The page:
June 7, 2023

Mookie Betts
Mark J. Rebilas-USA TODAY Sports

Last week, I wrote about the overcrowded NL MVP ballot. Eight different position players finished within 1.0 WAR of the top spot on our leaderboard, more than in any other year since WAR was introduced. The MVP nearly always goes to one of the top position players by FanGraphs WAR. Thus, this past year presented us with one of the most hotly-contested MVP races in recent memory, regardless of how voters ultimately cast their ballots.

To have so many worthy choices for the award is exciting, even if we already know that Paul Goldschmidt emerged as the winner, with Manny Machado and Nolan Arenado placing second and third, respectively. As I wrote last Friday, “such a close race between so many contenders compels us to look beyond the go-to methods we might normally rely on to pick a winner. It allows us to think about how we measure value. It’s a chance to get creative.” I don’t know about you, but that sounds like a fun challenge to me. Now, from the headline and the image at the top of this piece, you can already guess who I would’ve picked. But indulge me for just a moment longer so I can explain how I came to that decision. On a ballot full of deserving choices, how was I to single out one name as the most deserving of all?

Here are those top NL position players by WAR. I could see an MVP case for Trea Turner, too, so I tacked him on at the bottom of the list:

Beyond WAR, none of the traditional MVP “tiebreakers” make this decision any easier. Every candidate played for a postseason team. Each played a full season and was instrumental to his team’s success. None of them has an edge from a narrative perspective (e.g. Aaron Judge breaking the AL home run record) nor an intangible perspective (Bryce Harper persevering after a pitch to the face) either.

Some people like to use context-dependent metrics, like WPA and Clutch, as MVP tiebreakers. I considered doing so but ultimately decided that those stats weren’t going to be helpful in this particular race. Those numbers only measure performance at the plate, not defense or baserunning. They’re useful if you’re trying to pick between two similarly talented sluggers. This year, however, we know that the best hitter in the NL was Goldschmidt; it’s not really up for debate. What we need to figure out is if any other player outperformed Goldschmidt overall.

As I pored over the numbers, that word — “overall” — kept coming back into my head. There were a number of all-around talents in the NL this season, but I realized that one player, and only one, was genuinely good in every single aspect of the game. Hitting, fielding, baserunning. Power, arm strength, and stolen bases. Plate discipline, range, and avoiding double plays. I could keep going, but I think the message is clear, and there’s no point holding back his name any further. It’s Mookie Betts.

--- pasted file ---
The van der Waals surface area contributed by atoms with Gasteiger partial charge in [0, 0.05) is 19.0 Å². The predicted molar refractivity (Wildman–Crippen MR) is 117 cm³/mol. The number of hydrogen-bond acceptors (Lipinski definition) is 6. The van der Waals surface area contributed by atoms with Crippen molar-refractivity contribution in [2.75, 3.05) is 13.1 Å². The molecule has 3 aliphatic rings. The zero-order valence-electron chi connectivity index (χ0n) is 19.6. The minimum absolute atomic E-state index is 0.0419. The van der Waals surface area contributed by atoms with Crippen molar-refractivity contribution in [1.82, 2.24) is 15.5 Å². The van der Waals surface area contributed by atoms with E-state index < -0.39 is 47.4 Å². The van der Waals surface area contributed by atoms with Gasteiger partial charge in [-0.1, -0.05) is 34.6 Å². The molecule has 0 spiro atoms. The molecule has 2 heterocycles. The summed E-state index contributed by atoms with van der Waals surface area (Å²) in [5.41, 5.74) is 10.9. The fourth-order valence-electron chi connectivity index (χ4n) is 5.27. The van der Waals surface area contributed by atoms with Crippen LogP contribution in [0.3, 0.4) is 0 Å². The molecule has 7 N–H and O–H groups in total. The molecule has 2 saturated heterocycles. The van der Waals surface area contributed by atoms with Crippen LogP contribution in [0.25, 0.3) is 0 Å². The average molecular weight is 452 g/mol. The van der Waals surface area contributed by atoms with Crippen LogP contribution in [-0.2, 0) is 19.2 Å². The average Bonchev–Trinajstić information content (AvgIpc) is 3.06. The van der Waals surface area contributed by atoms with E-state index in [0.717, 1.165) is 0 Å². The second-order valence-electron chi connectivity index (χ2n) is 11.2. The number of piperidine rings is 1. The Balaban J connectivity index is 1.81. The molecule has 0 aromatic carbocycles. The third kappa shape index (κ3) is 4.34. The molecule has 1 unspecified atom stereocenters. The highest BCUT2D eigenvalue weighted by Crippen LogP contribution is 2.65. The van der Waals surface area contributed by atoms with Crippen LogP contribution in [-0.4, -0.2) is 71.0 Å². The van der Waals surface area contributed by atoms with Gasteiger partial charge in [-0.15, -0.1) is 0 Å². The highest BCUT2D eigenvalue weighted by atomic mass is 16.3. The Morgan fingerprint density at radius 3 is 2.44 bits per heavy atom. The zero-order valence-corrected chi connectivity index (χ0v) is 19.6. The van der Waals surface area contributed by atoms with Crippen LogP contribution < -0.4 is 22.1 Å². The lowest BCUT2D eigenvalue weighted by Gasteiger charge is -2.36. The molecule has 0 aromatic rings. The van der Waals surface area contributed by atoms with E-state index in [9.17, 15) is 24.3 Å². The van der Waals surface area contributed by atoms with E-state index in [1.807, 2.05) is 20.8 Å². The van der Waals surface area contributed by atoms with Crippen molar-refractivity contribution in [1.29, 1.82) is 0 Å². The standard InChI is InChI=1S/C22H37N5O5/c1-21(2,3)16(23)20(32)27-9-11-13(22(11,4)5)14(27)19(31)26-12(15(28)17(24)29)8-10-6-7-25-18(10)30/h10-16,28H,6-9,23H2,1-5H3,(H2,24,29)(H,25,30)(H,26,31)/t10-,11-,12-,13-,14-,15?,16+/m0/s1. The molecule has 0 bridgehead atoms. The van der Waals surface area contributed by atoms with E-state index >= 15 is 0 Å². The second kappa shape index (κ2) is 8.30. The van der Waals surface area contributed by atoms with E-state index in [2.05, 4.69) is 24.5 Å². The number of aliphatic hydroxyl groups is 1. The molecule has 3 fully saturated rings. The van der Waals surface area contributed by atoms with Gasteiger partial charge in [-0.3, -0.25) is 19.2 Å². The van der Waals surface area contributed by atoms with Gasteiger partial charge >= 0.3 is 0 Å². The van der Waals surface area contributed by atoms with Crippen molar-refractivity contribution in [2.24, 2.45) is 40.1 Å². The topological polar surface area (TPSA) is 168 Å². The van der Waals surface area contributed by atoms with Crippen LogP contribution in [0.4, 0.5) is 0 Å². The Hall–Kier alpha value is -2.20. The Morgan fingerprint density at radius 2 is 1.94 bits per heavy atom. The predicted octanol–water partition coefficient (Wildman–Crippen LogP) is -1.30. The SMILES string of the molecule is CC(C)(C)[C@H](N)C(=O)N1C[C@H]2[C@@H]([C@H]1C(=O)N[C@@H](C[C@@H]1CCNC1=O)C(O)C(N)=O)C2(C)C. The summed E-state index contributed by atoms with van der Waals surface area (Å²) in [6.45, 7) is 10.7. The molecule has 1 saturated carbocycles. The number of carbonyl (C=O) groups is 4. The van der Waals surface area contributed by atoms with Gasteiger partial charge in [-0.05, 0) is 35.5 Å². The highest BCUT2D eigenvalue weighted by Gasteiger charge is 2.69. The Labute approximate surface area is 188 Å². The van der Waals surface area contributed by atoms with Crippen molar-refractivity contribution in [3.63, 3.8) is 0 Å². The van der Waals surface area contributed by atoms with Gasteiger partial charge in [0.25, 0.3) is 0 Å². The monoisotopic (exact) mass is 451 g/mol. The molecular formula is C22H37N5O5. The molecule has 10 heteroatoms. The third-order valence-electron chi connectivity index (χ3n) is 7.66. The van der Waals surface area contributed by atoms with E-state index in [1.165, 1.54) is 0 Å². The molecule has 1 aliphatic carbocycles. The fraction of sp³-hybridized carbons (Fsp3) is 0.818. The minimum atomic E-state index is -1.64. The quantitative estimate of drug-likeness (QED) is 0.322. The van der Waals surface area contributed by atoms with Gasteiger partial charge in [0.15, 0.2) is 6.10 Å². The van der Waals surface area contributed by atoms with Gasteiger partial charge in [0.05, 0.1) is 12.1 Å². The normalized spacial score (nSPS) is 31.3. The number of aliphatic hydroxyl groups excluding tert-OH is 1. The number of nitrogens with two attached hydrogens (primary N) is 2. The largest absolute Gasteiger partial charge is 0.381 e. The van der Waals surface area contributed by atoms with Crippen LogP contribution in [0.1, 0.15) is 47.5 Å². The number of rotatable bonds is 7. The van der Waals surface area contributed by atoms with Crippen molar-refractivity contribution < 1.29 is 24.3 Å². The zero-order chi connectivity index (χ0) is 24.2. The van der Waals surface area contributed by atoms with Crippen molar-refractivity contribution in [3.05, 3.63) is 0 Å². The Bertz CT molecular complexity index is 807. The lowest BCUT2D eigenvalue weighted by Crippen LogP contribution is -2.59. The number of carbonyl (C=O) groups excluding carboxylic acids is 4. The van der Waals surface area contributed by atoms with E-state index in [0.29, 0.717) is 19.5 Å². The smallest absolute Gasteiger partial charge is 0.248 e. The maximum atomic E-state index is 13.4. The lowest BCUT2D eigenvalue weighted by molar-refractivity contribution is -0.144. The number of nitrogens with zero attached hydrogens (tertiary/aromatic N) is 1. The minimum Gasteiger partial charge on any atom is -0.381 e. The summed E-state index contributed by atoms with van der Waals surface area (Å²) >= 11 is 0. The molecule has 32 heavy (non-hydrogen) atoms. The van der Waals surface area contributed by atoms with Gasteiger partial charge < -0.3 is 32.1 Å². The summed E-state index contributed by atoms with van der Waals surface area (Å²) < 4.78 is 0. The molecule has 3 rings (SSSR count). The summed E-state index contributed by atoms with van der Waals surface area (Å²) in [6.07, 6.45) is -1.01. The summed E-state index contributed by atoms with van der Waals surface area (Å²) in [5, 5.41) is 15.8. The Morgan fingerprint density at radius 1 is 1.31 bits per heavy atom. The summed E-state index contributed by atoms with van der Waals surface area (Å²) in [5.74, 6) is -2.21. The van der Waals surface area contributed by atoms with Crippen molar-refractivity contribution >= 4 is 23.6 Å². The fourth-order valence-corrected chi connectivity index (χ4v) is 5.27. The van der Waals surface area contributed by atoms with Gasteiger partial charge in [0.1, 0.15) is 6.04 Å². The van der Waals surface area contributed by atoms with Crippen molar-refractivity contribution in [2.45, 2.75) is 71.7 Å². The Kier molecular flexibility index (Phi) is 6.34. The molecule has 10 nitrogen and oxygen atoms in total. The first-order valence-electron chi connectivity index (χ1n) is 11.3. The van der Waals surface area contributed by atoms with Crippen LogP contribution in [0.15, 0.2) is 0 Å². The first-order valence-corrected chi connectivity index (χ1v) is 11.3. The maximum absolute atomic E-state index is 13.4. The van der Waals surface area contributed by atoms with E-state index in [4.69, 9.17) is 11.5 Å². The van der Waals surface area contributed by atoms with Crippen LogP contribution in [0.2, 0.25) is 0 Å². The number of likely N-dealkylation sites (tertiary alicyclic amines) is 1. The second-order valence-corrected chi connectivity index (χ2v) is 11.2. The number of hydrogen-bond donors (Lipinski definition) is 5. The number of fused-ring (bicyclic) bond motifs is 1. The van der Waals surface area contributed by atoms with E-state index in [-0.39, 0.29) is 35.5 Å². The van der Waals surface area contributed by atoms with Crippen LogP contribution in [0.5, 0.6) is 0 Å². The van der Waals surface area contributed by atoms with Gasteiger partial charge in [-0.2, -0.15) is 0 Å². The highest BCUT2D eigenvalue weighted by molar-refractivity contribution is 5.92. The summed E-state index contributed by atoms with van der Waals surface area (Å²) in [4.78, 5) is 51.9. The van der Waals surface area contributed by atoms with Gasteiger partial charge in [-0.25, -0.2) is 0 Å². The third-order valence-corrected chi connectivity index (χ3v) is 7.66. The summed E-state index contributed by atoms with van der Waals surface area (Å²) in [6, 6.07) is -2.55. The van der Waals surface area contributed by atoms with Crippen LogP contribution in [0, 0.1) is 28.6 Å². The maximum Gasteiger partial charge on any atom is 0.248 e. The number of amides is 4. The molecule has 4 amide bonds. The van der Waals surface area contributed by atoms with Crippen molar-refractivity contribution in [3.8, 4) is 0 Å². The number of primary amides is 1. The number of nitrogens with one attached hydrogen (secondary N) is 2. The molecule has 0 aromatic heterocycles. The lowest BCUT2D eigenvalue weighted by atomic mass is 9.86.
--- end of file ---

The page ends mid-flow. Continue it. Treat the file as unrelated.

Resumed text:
Take a look at his offensive “plus” stats and you’ll see they’re all above 100. Take a look at his defensive and baserunning metrics and you’ll won’t see anything below zero. Take a look at his Baseball Savant sliders and you won’t see a hint of blue. Betts is the only player in the NL for whom all that is true. His split stats won’t reveal even a trace of weakness either. Lefties, rights, home, away, high leverage, low leverage, all sides of the field — it doesn’t matter. Betts was good. So while there may have been plenty of all-around players in the NL this year, none were quite as “all-around” as Betts. In such a close MVP race, that’s enough to give him the edge.


NL MVP Candidates Baserunning Comparison

Mookie Betts 2.7 1.0 0.6 4.3 4.7 12 2
Dansby Swanson 3.2 0.1 -0.2 3.1 -2.3 18 7
J.T. Realmuto 3.1 3.2 0.3 6.6 -0.1 21 1
Francisco Lindor 1.9 0.1 1.3 3.3 -0.5 16 6
Nolan Arenado -0.4 -0.8 -0.4 -1.6 -0.7 5 3
Manny Machado 0.9 0.8 1.3 3.0 1.5 9 1
Trea Turner 1.7 3.5 1.3 6.5 -1.2 27 3
Freddie Freeman 2.0 0.6 2.8 5.4 1.0 13 3
Paul Goldschmidt 0.6 0.6 1.8 3.0 1.7 7 0

BRR courtesy of Baseball Prospectus

Among his fellow MVP candidates, Betts ranked fourth with 4.3 BsR. Realmuto (6.6 BsR), Turner (6.5 BsR), and Freeman (5.4 BsR) finished ahead of him. Of the three components that comprise BsR, Betts ranked third in Ultimate Baserunning (UBR), third in weighted stolen base runs (wSB), and sixth in weighted grounded into double play runs (wGDP). No one finished ahead of him in all three categories.